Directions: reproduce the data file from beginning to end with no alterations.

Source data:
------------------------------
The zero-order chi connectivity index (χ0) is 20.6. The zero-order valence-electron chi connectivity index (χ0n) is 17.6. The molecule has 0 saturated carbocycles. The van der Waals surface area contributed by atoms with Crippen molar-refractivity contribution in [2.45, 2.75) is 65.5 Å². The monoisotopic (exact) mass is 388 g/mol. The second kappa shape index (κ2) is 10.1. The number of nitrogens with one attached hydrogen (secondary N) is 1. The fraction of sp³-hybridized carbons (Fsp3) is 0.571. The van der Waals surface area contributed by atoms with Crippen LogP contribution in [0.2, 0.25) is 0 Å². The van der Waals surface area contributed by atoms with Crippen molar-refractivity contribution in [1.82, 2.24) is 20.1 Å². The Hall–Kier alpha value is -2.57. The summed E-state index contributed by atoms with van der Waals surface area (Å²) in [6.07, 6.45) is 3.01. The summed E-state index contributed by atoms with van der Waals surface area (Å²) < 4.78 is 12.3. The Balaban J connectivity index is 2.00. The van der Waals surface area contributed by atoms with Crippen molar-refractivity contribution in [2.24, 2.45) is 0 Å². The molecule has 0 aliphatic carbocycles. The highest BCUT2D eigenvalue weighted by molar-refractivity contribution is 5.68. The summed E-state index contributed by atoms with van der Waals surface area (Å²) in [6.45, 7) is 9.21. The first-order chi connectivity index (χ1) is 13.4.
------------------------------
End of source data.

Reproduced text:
The zero-order chi connectivity index (χ0) is 20.6. The zero-order valence-electron chi connectivity index (χ0n) is 17.6. The molecule has 0 saturated carbocycles. The van der Waals surface area contributed by atoms with Crippen molar-refractivity contribution in [2.45, 2.75) is 65.5 Å². The monoisotopic (exact) mass is 388 g/mol. The second kappa shape index (κ2) is 10.1. The number of nitrogens with one attached hydrogen (secondary N) is 1. The fraction of sp³-hybridized carbons (Fsp3) is 0.571. The van der Waals surface area contributed by atoms with Crippen LogP contribution in [0.2, 0.25) is 0 Å². The van der Waals surface area contributed by atoms with Crippen molar-refractivity contribution in [1.82, 2.24) is 20.1 Å². The Hall–Kier alpha value is -2.57. The summed E-state index contributed by atoms with van der Waals surface area (Å²) in [6.07, 6.45) is 3.01. The summed E-state index contributed by atoms with van der Waals surface area (Å²) < 4.78 is 12.3. The Balaban J connectivity index is 2.00. The van der Waals surface area contributed by atoms with Crippen molar-refractivity contribution in [2.24, 2.45) is 0 Å². The molecule has 0 aliphatic carbocycles. The highest BCUT2D eigenvalue weighted by molar-refractivity contribution is 5.68. The summed E-state index contributed by atoms with van der Waals surface area (Å²) in [6.45, 7) is 9.21. The first-order chi connectivity index (χ1) is 13.4.